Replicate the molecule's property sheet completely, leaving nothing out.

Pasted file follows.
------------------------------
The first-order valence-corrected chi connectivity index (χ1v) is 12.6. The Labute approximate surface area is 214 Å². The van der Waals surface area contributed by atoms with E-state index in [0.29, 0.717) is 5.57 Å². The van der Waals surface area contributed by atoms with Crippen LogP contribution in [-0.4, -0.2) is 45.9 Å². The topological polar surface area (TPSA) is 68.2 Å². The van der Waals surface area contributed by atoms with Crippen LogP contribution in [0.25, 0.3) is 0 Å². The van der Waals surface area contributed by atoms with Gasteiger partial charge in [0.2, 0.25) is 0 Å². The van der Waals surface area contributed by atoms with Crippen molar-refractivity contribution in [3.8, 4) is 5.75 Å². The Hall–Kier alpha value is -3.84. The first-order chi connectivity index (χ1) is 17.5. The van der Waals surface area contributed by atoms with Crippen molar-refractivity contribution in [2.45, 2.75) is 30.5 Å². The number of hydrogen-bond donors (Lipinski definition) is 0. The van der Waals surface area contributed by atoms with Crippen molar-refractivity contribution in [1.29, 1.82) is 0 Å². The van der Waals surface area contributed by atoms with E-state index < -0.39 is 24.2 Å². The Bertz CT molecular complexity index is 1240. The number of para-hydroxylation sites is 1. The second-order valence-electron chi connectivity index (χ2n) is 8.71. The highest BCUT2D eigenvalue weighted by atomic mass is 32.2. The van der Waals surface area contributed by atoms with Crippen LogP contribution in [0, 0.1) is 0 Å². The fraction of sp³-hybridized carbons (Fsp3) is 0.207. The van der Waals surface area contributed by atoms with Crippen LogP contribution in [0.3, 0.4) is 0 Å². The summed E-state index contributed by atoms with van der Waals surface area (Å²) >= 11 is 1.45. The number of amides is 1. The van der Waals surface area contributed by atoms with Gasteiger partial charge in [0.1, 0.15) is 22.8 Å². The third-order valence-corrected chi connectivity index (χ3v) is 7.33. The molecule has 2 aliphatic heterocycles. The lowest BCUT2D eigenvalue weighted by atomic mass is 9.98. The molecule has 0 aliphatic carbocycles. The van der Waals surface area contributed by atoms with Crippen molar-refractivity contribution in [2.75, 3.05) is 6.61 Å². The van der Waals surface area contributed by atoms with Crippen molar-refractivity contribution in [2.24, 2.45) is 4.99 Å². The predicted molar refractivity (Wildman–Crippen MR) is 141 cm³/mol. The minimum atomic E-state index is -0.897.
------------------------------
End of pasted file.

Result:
The first-order valence-corrected chi connectivity index (χ1v) is 12.6. The Labute approximate surface area is 214 Å². The van der Waals surface area contributed by atoms with E-state index in [0.29, 0.717) is 5.57 Å². The van der Waals surface area contributed by atoms with Crippen LogP contribution in [-0.4, -0.2) is 45.9 Å². The topological polar surface area (TPSA) is 68.2 Å². The van der Waals surface area contributed by atoms with Crippen LogP contribution in [0.25, 0.3) is 0 Å². The van der Waals surface area contributed by atoms with Gasteiger partial charge in [0.2, 0.25) is 0 Å². The van der Waals surface area contributed by atoms with Crippen molar-refractivity contribution in [3.8, 4) is 5.75 Å². The Hall–Kier alpha value is -3.84. The first-order chi connectivity index (χ1) is 17.5. The van der Waals surface area contributed by atoms with Crippen molar-refractivity contribution in [2.45, 2.75) is 30.5 Å². The number of hydrogen-bond donors (Lipinski definition) is 0. The van der Waals surface area contributed by atoms with Crippen molar-refractivity contribution in [1.29, 1.82) is 0 Å². The van der Waals surface area contributed by atoms with E-state index < -0.39 is 24.2 Å². The Bertz CT molecular complexity index is 1240. The number of para-hydroxylation sites is 1. The second-order valence-electron chi connectivity index (χ2n) is 8.71. The highest BCUT2D eigenvalue weighted by atomic mass is 32.2. The van der Waals surface area contributed by atoms with Crippen LogP contribution in [0, 0.1) is 0 Å². The fraction of sp³-hybridized carbons (Fsp3) is 0.207. The van der Waals surface area contributed by atoms with Crippen LogP contribution in [0.3, 0.4) is 0 Å². The summed E-state index contributed by atoms with van der Waals surface area (Å²) >= 11 is 1.45. The number of amides is 1. The van der Waals surface area contributed by atoms with Gasteiger partial charge in [0.1, 0.15) is 22.8 Å². The third-order valence-corrected chi connectivity index (χ3v) is 7.33. The molecule has 2 aliphatic heterocycles. The lowest BCUT2D eigenvalue weighted by atomic mass is 9.98. The molecule has 0 aliphatic carbocycles. The van der Waals surface area contributed by atoms with Crippen molar-refractivity contribution in [2.75, 3.05) is 6.61 Å². The van der Waals surface area contributed by atoms with Crippen molar-refractivity contribution in [2.24, 2.45) is 4.99 Å². The predicted molar refractivity (Wildman–Crippen MR) is 141 cm³/mol. The minimum atomic E-state index is -0.897.